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RH: The Nutcracker is an artistic version of the everyday fluff we see on television, in commercial magazines and in Hollywood films. The art world has a responsibility to reach beyond The Nutcracker not only fails, it annoys. People work hard on productions all the time, but that doesn’t make them inherently meaningful. shallowness, and

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Let’s face it: The real reason ballet companies perform The Nutcracker year after painful year is the tickets they sell. Fruitcake-loving conservatives will swarm in droves to see it, and the money they shell out will fund interesting ballets that they’ll never bother to see. Ballets like Ghost Dances, which I attended twice in one Ballet West performance run, both times disappointed to find the audience was pathetically meager.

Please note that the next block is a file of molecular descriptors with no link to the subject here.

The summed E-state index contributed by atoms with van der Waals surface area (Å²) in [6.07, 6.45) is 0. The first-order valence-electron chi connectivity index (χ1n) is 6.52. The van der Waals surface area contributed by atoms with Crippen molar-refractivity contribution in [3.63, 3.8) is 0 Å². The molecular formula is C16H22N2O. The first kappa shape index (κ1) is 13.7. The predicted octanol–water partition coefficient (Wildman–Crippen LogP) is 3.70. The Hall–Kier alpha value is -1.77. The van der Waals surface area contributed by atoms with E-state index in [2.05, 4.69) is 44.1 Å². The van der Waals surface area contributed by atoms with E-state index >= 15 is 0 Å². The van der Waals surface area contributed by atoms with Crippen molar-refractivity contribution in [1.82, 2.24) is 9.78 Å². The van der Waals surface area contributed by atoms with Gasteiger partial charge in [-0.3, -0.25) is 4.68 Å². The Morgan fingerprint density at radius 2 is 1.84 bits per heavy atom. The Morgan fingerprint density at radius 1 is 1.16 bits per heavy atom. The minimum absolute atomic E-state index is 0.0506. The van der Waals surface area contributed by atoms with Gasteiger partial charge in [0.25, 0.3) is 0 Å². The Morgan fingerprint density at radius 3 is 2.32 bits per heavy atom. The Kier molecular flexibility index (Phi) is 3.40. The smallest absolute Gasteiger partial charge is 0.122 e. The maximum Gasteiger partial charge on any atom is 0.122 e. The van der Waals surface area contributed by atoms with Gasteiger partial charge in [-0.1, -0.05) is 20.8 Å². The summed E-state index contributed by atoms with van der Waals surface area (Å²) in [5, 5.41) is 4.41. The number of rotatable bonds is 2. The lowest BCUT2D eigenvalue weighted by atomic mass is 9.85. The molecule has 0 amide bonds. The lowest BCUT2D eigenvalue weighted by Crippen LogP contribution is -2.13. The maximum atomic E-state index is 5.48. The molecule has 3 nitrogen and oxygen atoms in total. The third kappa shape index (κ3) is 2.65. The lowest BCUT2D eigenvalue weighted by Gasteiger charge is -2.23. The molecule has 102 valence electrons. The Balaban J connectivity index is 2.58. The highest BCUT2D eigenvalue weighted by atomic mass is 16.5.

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JP: The art world also has a responsibility to entertain. Please consider some of those “fruitcake-loving conservatives” have stressful, emotionally draining jobs or situations in their lives. If your job is to administer chemotherapy to terminally ill cancer patients, can you really be faulted for choosing The Nutcracker over Ghost Dances? Especially during the holiday season? Not embracing a work of art with heavy themes doesn’t mean that someone is shallow or conservative; perhaps it simply means the said person needs a little escapism.

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And why complain about a production that foots the bill for more daring work year round? I say we applaud Ballet West for offering us such variety. I’d rather see Ballet West cater to Granny than go under.

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THE NUTCRACKER
nCapitol Theatre, 50 W. 200 South, 355-2787, Dec. 5-27,
BalletWest.org